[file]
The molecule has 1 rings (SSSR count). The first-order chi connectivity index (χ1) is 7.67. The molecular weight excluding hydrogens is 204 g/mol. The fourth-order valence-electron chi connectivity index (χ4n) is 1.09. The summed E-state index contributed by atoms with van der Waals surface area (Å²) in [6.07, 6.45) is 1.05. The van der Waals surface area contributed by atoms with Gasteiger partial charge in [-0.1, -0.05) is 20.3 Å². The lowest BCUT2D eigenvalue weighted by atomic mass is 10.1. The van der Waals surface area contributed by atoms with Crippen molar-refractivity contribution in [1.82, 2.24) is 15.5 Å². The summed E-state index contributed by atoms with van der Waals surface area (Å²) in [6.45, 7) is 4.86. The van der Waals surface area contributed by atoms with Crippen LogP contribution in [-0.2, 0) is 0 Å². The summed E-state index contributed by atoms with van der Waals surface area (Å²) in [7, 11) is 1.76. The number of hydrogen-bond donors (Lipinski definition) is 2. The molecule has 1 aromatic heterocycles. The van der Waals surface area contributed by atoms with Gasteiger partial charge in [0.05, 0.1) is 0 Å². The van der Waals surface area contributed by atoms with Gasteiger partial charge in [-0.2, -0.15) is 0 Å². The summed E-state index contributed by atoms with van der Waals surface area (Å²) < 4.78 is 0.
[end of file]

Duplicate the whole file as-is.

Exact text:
The molecule has 1 rings (SSSR count). The first-order chi connectivity index (χ1) is 7.67. The molecular weight excluding hydrogens is 204 g/mol. The fourth-order valence-electron chi connectivity index (χ4n) is 1.09. The summed E-state index contributed by atoms with van der Waals surface area (Å²) in [6.07, 6.45) is 1.05. The van der Waals surface area contributed by atoms with Gasteiger partial charge in [-0.1, -0.05) is 20.3 Å². The lowest BCUT2D eigenvalue weighted by atomic mass is 10.1. The van der Waals surface area contributed by atoms with Crippen molar-refractivity contribution in [1.82, 2.24) is 15.5 Å². The summed E-state index contributed by atoms with van der Waals surface area (Å²) in [6.45, 7) is 4.86. The van der Waals surface area contributed by atoms with Crippen LogP contribution in [-0.2, 0) is 0 Å². The summed E-state index contributed by atoms with van der Waals surface area (Å²) in [7, 11) is 1.76. The number of hydrogen-bond donors (Lipinski definition) is 2. The molecule has 1 aromatic heterocycles. The van der Waals surface area contributed by atoms with Gasteiger partial charge in [0.05, 0.1) is 0 Å². The van der Waals surface area contributed by atoms with Gasteiger partial charge in [-0.2, -0.15) is 0 Å². The summed E-state index contributed by atoms with van der Waals surface area (Å²) < 4.78 is 0.